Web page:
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America's Young Adults: Special Issue, 2014

Leisure-Time Physical Activity

Regular leisure-time physical activity can benefit an individual's overall health and fitness. To achieve substantial benefits, including reduced risk of conditions such as cardiovascular disease, type 2 diabetes, some cancers, osteoporosis, depression, and the risk of premature death, it is recommended that young adults engage in aerobic and muscle-strengthening activities each week.38, 39 Physical activity can be beneficial for all young adults whether they are in generally good health or currently have chronic conditions or disabilities.40

Indicator Beh3: Percentage of young adults ages 18–24 who participated in both leisure-time aerobic and muscle-strengthening physical activities meeting the federal 2008 Physical Activity Guidelines for Americans by race and Hispanic origin, selected years 2005–2006 to 2011–2012
Percentage of young adults ages 18–24 who participated in both leisure-time aerobic and muscle-strengthening physical activities meeting the federal 2008 Physical Activity Guidelines for Americans by race and Hispanic origin, selected years 2005–2006 to 2011–2012

NOTE: The Department of Health and Human Services 2008 Physical Activity Guidelines for Americans recommend for substantial health benefits, adults should do: (1) at least 150 minutes a week of moderate-intensity, or 75 minutes a week of vigorous-intensity aerobic physical activity, or an equivalent combination; and (2) muscle-strengthening activities that are moderate or high intensity and involve all major muscle groups two or more days a week (http://www.health.gov/paguidelines/guidelines/chapter4.aspx). The revised 1997 Office of Management and Budget (OMB) standards for data on race and ethnicity were used to classify persons into racial groups. Data on race and Hispanic origin are collected separately. Persons of Hispanic origin may be of any race.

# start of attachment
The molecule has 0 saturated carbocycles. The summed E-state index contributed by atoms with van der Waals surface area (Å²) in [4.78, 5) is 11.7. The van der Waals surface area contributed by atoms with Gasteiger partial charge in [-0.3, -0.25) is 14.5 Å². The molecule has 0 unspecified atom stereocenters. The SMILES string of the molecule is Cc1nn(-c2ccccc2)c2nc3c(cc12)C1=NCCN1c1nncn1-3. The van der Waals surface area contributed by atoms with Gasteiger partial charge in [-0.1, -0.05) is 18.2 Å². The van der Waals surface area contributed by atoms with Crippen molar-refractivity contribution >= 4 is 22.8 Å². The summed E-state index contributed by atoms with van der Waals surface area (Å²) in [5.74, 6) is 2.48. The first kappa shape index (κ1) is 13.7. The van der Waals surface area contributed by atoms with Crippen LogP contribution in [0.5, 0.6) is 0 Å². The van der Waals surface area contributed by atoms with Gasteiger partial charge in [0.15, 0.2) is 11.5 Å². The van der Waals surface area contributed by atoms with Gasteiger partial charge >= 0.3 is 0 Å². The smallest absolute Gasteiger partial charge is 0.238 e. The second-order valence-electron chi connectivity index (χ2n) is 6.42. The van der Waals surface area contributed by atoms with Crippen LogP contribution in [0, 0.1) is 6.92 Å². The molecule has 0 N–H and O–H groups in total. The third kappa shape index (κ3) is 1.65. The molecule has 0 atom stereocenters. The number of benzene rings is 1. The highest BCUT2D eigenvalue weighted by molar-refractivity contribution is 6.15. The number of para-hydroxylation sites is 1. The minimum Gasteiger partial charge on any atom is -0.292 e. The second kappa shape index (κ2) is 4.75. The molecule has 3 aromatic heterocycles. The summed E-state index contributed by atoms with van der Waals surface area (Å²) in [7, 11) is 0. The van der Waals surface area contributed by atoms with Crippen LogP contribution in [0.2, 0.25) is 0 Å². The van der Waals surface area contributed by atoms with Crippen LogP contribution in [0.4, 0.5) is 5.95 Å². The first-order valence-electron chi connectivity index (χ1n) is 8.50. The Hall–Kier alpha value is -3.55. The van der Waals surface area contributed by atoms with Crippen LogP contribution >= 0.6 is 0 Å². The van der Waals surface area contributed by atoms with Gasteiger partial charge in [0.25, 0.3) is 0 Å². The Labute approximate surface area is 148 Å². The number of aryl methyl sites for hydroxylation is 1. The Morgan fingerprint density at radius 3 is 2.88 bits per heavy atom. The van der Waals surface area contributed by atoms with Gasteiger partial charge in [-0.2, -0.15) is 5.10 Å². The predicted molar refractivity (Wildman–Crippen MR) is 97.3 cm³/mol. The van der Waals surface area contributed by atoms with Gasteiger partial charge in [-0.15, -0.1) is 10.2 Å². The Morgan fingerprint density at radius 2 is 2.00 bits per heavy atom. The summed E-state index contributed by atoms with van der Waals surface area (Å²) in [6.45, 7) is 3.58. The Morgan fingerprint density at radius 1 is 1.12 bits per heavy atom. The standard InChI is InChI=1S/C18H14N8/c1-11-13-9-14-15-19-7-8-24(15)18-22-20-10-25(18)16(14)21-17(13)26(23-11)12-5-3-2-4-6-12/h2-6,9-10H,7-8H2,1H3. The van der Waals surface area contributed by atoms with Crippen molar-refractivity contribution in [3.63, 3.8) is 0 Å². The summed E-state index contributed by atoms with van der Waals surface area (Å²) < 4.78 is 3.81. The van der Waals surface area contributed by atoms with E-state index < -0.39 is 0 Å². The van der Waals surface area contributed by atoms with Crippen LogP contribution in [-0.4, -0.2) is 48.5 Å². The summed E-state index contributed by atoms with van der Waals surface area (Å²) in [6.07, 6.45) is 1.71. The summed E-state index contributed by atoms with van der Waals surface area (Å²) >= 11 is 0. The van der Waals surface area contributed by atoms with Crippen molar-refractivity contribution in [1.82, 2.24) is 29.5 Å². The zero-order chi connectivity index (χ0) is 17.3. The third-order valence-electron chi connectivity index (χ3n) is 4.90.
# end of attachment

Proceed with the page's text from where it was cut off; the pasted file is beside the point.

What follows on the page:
SOURCE: National Center for Health Statistics, National Health Interview Survey.

  • In 2011–2012, 30 percent of young adults ages 18–24 met the 2008 Physical Activity Guidelines for Americans for both aerobic and muscle-strengthening leisure-time activities.
  • Between 2005–2006 and 2011–2012, the percentage of all young adults and White, non-Hispanic young adults meeting the guidelines increased. Between 2009–2010 and 2011–2012, there was an increase in the percentage of Hispanic young adults meeting the guidelines.
  • In 2011–2012, the percentage of young adults meeting the guidelines was higher among White, non-Hispanic (33 percent) young adults than among Black, non-Hispanic (22 percent) and Hispanic (27 percent) young adults.
  • The percentage of young adult males (40 percent) meeting the guidelines in 2011–2012 was double the percentage of females (20 percent).
  • In 2011–2012, the percentage of young adults meeting the guidelines was higher among young adults with family incomes 400 percent and above the poverty level (40 percent) compared with young adults with family incomes between 200 and 399 percent of the poverty level (29 percent), those with family incomes between 100 and 199 percent of the poverty level (27 percent), and those with family incomes below the poverty level (25 percent).

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38 U.S. Department of Health and Human Services. (2008). 2008 Physical Activity Guidelines for Americans (ODPHP Publication No. U0036). Retrieved from http://www.health.gov/paguidelines/pdf/paguide.pdf.

39 Carlson, S.A., Fulton, J.E., Schoenborn, C.A., and Loustalot, F. (2010). Trend and prevalence estimates based on the 2008 Physical Activity Guidelines for Americans. American Journal of Preventative Medicine, 39(4), 305–313.

40 Rimmer, J.H. Developmental disability and fitness. Retrieved from http://www.nchpad.org/104/reference/Developmental~Disability~and~Fitness.